Let me share some of my assumptions about what a chapbook might be. The name originally refers to a "cheapbook," a small handy volume sold by a chapman, who would "chap" or barter his goods in the marketplace, or door to door. Embracing that early Renaissance tradition of hawked goods, I still think of it as a handy publication in one gathering, of a dozen to no more than 32 pages, with an aesthetic that includes a softbound cover, an informal but distinct presence without page numbers or table of contents, and usually but not always a single tight focus or subject. The analogy that comes to mind is a short story compared to a novel. No room or time for digressions; little patience with loose associations and meanderings. Scene setting must be spare, with each element an integral step along the path of the whole.
So I look to see if there is a through-line, a "plot" or development that links the pieces. As a natural consequence, a substantial long poem would benefit from this kind of stand-alone presentation, though a long poem would need to be engaging, accessible, not too lofty or formal. As these remarks suggest, an important part of my publishing agenda with this series is to win new readers for the works, and not simply to dish up the familiar and expected. For too long chapbooks have been considered way-station in writers' careers, stopgaps for the full book that should inevitably follow a career on the move. So considered, chapbooks have not been seen as aesthetic wholes, not conceived or executed as a complete reading experience, so not taken seriously. That could change, given the right work and treatment. Eliot's "Wasteland" and Ginsberg's "Howl" might both have benefitted from a first appearance as chapbooks, each conceived and presented as a single experience.
A few notes about my own explorations deserve mention. Necessity being the mother of invention, the Victor and C & P presses are what fell into my hands, and the size of the chapbooks was dictated by the maximum sheet size the Victor would accept. Using antique, muscle-powered equipment stretched to its limits encourages the printing to be direct and spare, if a trifle irregular. I chose to work with woodblocks, since as printing's earliest form of illustration they stand easily alongside handset type, and give a plain and sturdy quality, as well as an aesthetic unity to the whole. Under the knife the drawings are reduced to their strongest, simplest shapes and shadings. Perhaps they set up an expectation that the essence will emerge and at some point clearly stand forth.
Another element to note is time. I have been thinking of this process of hand typesetting, carving and printing as a kind of compound-low gear in the transmission that is publishing, a set of tools and way of thinking that are slow, deliberate and labor-intensive, a stump-pulling gear to realize those works most rooted and anchored in language. Look at any handprinted book, and by the most generous measure you must count each page a long work-day, if not with some a work-week. It is not appropriate treatment for every piece of writing. Thoreau notes that a book should be read as deliberately as it was written. Perhaps writing that is tossed off merits only a cursory glance. I do know that is a personal test of what I publish: can I live with it for the weeks and months it will take to be set, inked and pulled, folded and sewn and glued into an independent, modest whole?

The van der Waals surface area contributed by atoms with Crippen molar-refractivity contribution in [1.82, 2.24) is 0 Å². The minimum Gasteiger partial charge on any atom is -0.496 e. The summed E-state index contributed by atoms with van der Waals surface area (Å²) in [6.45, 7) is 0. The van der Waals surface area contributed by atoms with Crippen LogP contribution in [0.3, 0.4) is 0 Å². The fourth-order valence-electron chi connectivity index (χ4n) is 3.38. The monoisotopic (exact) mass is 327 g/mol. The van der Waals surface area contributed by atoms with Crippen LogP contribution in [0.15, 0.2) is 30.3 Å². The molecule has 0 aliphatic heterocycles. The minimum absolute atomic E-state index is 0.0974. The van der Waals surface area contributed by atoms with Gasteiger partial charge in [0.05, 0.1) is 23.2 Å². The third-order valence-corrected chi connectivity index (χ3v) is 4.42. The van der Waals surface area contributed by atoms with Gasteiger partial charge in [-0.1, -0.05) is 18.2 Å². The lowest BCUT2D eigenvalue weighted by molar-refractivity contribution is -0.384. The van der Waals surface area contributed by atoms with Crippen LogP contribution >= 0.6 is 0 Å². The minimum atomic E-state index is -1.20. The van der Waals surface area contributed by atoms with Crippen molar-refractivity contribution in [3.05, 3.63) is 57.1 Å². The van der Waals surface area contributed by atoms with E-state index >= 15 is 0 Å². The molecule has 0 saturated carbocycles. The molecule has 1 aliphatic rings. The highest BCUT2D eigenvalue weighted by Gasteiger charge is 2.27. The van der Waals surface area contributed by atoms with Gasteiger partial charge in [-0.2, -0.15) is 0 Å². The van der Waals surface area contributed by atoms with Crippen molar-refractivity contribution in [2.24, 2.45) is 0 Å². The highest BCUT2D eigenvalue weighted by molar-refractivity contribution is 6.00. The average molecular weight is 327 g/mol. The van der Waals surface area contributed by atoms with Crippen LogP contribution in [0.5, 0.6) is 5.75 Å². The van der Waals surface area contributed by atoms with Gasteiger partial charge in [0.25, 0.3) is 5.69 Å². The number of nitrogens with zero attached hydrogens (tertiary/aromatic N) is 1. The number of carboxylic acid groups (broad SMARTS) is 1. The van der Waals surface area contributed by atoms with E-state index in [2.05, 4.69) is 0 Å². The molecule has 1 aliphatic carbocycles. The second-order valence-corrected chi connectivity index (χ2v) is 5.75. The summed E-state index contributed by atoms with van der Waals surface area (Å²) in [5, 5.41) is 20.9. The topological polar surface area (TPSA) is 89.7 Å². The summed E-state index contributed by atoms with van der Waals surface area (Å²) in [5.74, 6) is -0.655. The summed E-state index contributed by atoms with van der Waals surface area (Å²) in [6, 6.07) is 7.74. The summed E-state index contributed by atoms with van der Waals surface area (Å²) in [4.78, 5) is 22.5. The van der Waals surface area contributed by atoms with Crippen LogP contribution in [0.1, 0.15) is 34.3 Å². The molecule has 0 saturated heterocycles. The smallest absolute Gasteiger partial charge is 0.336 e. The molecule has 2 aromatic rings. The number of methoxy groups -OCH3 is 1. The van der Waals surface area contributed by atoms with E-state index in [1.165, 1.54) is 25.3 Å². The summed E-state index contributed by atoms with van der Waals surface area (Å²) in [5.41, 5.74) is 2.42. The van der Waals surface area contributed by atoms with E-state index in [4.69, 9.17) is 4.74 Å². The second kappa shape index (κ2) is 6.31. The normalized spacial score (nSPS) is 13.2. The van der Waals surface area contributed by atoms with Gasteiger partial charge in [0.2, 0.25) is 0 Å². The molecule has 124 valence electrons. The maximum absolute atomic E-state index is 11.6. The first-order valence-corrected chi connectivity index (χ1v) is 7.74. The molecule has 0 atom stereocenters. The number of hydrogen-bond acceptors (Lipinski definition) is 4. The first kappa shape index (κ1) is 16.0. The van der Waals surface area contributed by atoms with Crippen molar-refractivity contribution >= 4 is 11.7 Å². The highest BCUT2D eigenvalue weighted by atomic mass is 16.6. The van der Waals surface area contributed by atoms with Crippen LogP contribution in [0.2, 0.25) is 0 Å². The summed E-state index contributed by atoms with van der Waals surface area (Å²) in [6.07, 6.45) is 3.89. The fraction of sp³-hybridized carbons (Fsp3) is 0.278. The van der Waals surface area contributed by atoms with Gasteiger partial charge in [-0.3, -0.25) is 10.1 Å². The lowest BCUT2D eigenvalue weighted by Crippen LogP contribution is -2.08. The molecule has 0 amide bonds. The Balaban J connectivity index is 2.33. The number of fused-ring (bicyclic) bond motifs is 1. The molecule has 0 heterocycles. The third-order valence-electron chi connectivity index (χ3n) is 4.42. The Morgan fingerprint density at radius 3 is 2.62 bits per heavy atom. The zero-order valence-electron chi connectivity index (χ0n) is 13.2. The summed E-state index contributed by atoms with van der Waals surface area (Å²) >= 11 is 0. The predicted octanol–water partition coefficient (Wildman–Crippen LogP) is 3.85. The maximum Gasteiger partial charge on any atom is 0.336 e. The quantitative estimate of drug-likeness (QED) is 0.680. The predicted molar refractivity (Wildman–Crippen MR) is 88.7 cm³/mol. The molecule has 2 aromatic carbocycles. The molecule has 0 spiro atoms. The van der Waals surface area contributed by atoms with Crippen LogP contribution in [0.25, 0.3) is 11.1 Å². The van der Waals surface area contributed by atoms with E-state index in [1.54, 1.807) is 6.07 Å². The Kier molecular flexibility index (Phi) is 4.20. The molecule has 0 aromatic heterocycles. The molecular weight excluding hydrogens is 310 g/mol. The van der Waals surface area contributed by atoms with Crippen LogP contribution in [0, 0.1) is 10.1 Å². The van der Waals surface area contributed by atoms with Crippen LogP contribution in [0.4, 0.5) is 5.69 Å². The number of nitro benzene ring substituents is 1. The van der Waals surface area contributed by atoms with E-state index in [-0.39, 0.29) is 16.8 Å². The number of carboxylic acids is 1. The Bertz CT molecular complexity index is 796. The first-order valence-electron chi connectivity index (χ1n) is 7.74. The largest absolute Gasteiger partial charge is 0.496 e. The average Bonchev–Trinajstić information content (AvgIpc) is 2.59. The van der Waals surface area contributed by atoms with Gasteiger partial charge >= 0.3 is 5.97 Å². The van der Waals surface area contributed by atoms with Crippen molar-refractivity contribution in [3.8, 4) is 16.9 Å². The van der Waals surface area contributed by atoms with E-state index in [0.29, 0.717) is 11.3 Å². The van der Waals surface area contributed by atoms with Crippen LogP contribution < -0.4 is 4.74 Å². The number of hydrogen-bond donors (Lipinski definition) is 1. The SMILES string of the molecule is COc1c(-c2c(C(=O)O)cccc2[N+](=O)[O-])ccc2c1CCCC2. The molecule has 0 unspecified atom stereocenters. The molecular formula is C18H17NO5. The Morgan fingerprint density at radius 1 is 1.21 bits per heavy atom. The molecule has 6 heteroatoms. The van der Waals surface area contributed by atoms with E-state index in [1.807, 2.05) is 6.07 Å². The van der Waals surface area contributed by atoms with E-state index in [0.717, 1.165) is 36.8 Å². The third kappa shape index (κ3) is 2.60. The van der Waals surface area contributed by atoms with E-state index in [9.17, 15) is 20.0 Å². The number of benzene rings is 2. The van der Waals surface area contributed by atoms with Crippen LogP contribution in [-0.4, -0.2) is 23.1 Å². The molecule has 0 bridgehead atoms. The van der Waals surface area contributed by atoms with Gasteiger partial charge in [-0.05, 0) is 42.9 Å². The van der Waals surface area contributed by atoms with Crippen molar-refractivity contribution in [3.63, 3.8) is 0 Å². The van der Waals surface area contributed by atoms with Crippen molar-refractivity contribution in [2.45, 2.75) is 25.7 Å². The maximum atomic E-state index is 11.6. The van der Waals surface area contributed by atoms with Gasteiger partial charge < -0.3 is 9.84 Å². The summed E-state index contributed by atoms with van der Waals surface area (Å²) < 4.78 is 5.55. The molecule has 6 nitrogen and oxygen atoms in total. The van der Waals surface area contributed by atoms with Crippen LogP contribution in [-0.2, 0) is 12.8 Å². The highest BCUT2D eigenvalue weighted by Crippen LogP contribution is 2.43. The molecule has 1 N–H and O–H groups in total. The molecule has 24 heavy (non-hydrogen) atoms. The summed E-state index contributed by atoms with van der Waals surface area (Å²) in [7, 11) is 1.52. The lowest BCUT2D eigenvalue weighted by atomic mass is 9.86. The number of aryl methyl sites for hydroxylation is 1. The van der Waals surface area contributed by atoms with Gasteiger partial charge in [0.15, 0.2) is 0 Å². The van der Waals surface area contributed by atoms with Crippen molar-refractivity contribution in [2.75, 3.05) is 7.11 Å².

By its very presence such printing in the old ways asserts Horace's famous dictum, "Littera scripta manet": the written word remains. For anyone who has held a four-hundred year old book, and seen how sturdy and longlasting (and dare we say beautiful) such efforts can be, there is both secret joy and slight trepidation in seeing living writers join the pages of such august company. For better and for worse, these little books will stand a lot of handling, and be around a long time. Which means we must write well, look long and closely to coax forth the life of a piece, and even so accept that most of what we write is not so engaging, lasting or vital.
Even with competing electronic media, we have not outgrown reading and writing, particularly not the imaginative act this connection entails. Much less have we outgrown the notion of appropriate technology, where the book on the shelf remains a marvel, a technological and cultural achievement without parallel. Once printed it uses no energy in its transmission, is durable and reusable and casually in touch with the centuries. Within its covers a book can encompass and realize worlds. Having done our jobs writing, editing, publishing, we await the moment when we will be lifted down, opened, felt anew, shared and enjoyed.
I have elected to work a visual element in the broadsides, using woodblock cuts. I think of what I am doing not as illustration, but as a kind of beckoning, so generally choose recognizable shapes and objects. The role of the printed whole is to attract and hold the attention, to focus it on the poem. When one is far enough into the poem's language, its gestures and effects, the woodcut should be like the other visual elements--type faces, layout, ink colors and paper texture. All these should drop away, subservient to the primary impulse, which is the poem.
The current arrangement I make with authors is to pay them in copies. The author of a chapbook receives the first fifty (50) numbered copies, plus a hardbound copy of the published work. The author of a broadside receives the first twenty-five (25) numbered copies of the run. In addition I make the promise to chapbook authors to keep the work in print. If the limited letterpress run is quickly exhausted, and there is clearly a larger demand for the work, I will issue a mass-market second printing that is as close to the letterpress edition in materials, format and quality as I can make it, in offset, xerox or laser-printing.